Press Room: Policy
Displaying articles 30 to 40 of 47.
Speaking to a Teachers College audience on October 22nd, U.S. Secretary of Education Arne Duncan on Thursday called for a "sea-change" in the nation's teacher preparation programs and said most teachers colleges are "doing a mediocre job of preparing teachers for the realities of the 21st-century classroom."
View the speech.
On Thursday morning, October 22nd, at 11:30 a.m., Teachers College hosted U.S. Secretary of Education Arne Duncan as he delivered a major policy address on teacher preparation. Secretary Duncan spoke at the Alfred J. Lerner Hall on the Columbia University Campus. His appearance inaugurated TC's Phyllis L. Kossoff Lecture.
TC President Susan Fuhrman will introduced Duncan, whose remarks were followed by audience Q and A.
Video of the event can be viewed at http://www.tc.edu/duncanwebcast.
Undersecretary of Education Martha Kanter discusses President Obama's initiative to increase college completion rates during a session with education reporters attending the Hechinger Institute's Community College Fellowship program at TC.
At a forum hosted by TC's Campaign for Educational Equity, a former Bush Administration education official argues that the "highly qualified teacher" provision of Bush's signature No Child Left Behind law has had no demonstrable impact.
Patricia Gandara, co-director of the Civil Rights Project at the University of California at Los Angeles, will discuss the looming educational crisis for Latinos in the United States at a presentation at Teachers College on Thursday, February 26.
TC alumna Elaine Tagliareni, President of the 27,000-member National League of Nursing, is redefining opportunity in the helping profession.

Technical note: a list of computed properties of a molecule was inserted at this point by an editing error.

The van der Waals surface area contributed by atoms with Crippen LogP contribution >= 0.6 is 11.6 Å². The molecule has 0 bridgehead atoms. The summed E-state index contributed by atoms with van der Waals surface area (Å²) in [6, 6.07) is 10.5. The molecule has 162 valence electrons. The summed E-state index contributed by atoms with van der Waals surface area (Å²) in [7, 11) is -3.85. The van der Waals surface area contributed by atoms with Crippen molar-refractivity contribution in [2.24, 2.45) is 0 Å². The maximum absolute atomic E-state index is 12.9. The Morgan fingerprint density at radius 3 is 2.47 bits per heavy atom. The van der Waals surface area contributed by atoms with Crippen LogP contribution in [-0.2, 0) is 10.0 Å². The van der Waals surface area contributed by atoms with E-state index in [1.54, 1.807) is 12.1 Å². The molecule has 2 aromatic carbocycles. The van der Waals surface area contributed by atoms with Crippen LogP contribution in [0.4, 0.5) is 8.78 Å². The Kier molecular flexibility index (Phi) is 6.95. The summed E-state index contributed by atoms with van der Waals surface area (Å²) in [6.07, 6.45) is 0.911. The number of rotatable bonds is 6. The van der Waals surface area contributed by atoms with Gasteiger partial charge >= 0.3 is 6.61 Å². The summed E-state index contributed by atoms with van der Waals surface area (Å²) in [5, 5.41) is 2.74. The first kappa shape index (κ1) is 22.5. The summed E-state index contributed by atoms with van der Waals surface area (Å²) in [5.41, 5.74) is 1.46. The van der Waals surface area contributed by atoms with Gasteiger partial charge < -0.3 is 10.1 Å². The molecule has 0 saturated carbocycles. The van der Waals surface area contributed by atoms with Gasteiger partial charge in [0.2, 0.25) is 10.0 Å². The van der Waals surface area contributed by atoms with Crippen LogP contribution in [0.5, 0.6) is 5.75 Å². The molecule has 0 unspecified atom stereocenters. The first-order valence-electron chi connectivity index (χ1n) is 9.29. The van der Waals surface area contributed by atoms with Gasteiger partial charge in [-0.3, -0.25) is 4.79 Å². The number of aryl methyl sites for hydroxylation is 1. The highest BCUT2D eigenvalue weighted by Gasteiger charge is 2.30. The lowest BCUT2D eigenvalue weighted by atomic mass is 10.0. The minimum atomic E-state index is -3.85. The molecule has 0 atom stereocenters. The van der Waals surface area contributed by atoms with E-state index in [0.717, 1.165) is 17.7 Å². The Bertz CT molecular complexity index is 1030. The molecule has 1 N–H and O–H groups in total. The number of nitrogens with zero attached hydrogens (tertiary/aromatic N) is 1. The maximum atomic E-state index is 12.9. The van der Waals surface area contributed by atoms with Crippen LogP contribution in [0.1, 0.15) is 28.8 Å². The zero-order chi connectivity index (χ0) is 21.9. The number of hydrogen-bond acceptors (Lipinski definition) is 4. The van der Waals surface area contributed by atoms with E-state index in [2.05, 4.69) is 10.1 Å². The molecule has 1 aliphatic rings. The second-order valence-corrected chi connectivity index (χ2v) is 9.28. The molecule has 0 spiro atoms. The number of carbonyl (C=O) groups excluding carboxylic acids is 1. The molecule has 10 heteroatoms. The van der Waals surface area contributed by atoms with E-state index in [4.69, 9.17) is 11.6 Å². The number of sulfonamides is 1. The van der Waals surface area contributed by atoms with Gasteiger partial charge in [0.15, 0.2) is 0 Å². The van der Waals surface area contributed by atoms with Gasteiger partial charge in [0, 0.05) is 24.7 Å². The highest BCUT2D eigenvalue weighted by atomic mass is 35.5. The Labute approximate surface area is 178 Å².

Arne Duncan still shoots hoops with a longtime friend. That friend recently was elected President of the United States, and in a speech given at TC some weeks ago, Duncan -- now the nominee to become U.S. Secretary of Education -- said he's confident the new president won't let the current economic crisis deter him from fixing the nation's schools.
At TC's Fourth Annual Symposium on Educational Equity, a star-studded cast of researchers, educators and policymakers argued for nothing less than a full-scale attempt to combat poverty and its attendant ills. Michael A. Rebell, Executive Director of TC's Campaign for Educational Equity, which organized and hosted the symposium, argued that access for children and families to what he calls "comprehensive educational equity" -- in essence, a full range of services -- should be viewed as a moral, statutory and constitutional right.
TC President Susan Fuhrman moderated one of six panels at a recent public forum conducted by the National Academy of Education (NAEd) at which researchers and policymakers presented recommendations for education reform to advisors for President-elect Barack Obama and the U.S. Congress.
Published: 11/18/2008 3:30:00 PM
New York City, whose schools chancellor, Joel Klein, is pictured here, is among five urban school districts, one state and three education entrepreneur organizations offering new insights into the effective recruitment, development and retention of top-quality teachers.
During the course of three 90-minute debates between Barack Obama and John McCain the two presidential candidates faced only one question about their approach toward education. That left lots of ground for their education advisers to cover when they squared in their own 90-minute debate at Teachers College, Columbia University